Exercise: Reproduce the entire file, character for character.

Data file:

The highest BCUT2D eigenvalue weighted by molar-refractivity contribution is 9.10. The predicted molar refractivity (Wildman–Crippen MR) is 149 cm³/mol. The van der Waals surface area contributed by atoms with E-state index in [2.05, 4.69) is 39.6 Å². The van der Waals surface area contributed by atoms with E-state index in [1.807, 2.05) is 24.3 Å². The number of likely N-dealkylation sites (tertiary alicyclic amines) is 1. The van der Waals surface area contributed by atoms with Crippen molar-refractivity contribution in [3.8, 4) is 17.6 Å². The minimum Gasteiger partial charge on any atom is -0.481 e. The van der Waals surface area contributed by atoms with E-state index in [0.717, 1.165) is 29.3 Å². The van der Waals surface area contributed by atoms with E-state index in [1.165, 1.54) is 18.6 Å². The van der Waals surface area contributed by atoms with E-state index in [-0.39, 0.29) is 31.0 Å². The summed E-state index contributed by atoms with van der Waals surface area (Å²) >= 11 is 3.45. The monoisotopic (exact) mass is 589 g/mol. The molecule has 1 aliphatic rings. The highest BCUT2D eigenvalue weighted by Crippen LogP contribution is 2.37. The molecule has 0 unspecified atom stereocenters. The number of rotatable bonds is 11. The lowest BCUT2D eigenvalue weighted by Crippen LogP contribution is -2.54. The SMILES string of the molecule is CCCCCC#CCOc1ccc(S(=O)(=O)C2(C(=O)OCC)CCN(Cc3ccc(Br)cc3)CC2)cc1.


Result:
The highest BCUT2D eigenvalue weighted by molar-refractivity contribution is 9.10. The predicted molar refractivity (Wildman–Crippen MR) is 149 cm³/mol. The van der Waals surface area contributed by atoms with E-state index in [2.05, 4.69) is 39.6 Å². The van der Waals surface area contributed by atoms with E-state index in [1.807, 2.05) is 24.3 Å². The number of likely N-dealkylation sites (tertiary alicyclic amines) is 1. The van der Waals surface area contributed by atoms with Crippen molar-refractivity contribution in [3.8, 4) is 17.6 Å². The minimum Gasteiger partial charge on any atom is -0.481 e. The van der Waals surface area contributed by atoms with E-state index in [0.717, 1.165) is 29.3 Å². The van der Waals surface area contributed by atoms with E-state index in [1.165, 1.54) is 18.6 Å². The van der Waals surface area contributed by atoms with E-state index in [-0.39, 0.29) is 31.0 Å². The summed E-state index contributed by atoms with van der Waals surface area (Å²) >= 11 is 3.45. The monoisotopic (exact) mass is 589 g/mol. The molecule has 1 aliphatic rings. The highest BCUT2D eigenvalue weighted by Crippen LogP contribution is 2.37. The molecule has 0 unspecified atom stereocenters. The number of rotatable bonds is 11. The lowest BCUT2D eigenvalue weighted by Crippen LogP contribution is -2.54. The SMILES string of the molecule is CCCCCC#CCOc1ccc(S(=O)(=O)C2(C(=O)OCC)CCN(Cc3ccc(Br)cc3)CC2)cc1.